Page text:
Milwaukee Days is on now. Don't wait!  Shop Event

7 Steps to Get Rid of Lawn Grubs

Grubs under the grass

Grubs live in the soil underneath your lawn and feed on the roots of your grass. They’re mostly active in the summer and fall, killing the roots of your grass and turning your lawn brown in those areas. We’ll show you how to determine if you have grubs and give you several easy steps on how to get rid of grubs to make your lawn healthy and green again.    

Skill Level: Beginner
  1. Step 1 Check your Lawn for Grubs

    Person checking lawn for grubs

    If you’ve noticed that your lawn has irregularly shaped brown patches or simply doesn’t look as healthy as it used to, you may have a grub infestation. Another tell-tale sign is small holes in your lawn where animals have been digging. There are, however, other reasons your lawn could be unhealthy, so in order to confirm you’ve got grubs, you’ll need to do a simple check. In your brown patch or patches, dig three sides of a square about 12-inches long into your lawn and peel back the sod. If you see grubs in the soil, you may need to apply grub control to your lawn to ensure that you get rid of them.    

  2. Step 2 Determine the Infestation Level

    person holding soil with grubs in it

    When you peel back your sod, count the grubs you see. Do this in a few areas to calculate your grubs per square foot. If there are less than five grubs per square foot, you should be ok if your lawn is otherwise healthy. Any more than that, and you’ll likely need to apply a grub control to get rid of them before they do more damage to your lawn.

  3. Step 3 Use Grub Killer or Nematodes

    person pouring grub killer into spreader

    There are a couple of options when it comes to controlling grubs in your lawn. If you’re looking for a natural option, you can try using Nematodes. Nematodes are small, parasitic worms that will invade grubs and kill them. You simply shake them up in water and apply them to your lawn. This is a long-term solution though and can take up to 3 years to fully control your infestation.

    If you want a faster solution, you can use a grub killer. Products with Bacillus thuringiensis (Bt) are effective at killing a wide variety of grubs and will protect your lawn from grubs year-round.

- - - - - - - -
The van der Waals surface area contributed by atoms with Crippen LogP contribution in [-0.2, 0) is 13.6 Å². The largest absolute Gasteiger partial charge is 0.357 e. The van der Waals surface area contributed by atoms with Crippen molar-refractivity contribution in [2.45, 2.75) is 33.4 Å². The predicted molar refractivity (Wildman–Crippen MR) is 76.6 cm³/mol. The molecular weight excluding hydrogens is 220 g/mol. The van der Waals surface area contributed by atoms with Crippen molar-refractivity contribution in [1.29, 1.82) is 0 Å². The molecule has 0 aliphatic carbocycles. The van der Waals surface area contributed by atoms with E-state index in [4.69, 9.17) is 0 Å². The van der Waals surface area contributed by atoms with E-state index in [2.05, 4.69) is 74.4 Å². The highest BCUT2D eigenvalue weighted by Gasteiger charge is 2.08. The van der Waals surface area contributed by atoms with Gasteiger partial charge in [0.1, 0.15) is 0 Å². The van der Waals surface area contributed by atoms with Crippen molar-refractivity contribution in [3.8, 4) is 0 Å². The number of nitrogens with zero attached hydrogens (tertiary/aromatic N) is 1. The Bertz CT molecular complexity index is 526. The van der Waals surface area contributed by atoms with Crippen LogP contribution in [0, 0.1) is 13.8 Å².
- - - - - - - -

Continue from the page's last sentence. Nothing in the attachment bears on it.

4. Step 4 Keep Kids and Pets off the Lawn Until the Grass Dries

    person keeping pet away from grub killer

    Regardless of which route you choose, make sure to keep kids and pets off your lawn until the treated area dries completely. This is not only to keep them safe, but also to let the grub control solution really sink in for maximum effectiveness.    

  5. Step 5 Keep Grass Longer


    Beetles don’t like laying eggs in long grass, so keep your lawn at least 2-inches long. Keeping your grass longer can help stop the spread of larvae and make controlling your grubs easier.    

  6. Step 6 Don’t Overwater Grass

    person watering grass

    Grubs thrive in moist conditions, so don’t overwater your lawn while treating your infestation. You can even let your lawn dry completely, which will likely have an adverse effect on your lawn but may kill grubs naturally by depriving them of moisture. Keep your lawn at its driest throughout July and August, when the grub eggs are most likely to hatch.    

  7. Step 7 Fertilize in the Fall

    person fertilizing the grass

    Since beetles don’t like laying eggs in long grass, seed and fertilize your lawn in the fall to help repair any damage the grubs have already done and stop the beetles from laying new eggs.    

What You Need for This Project

Related Resources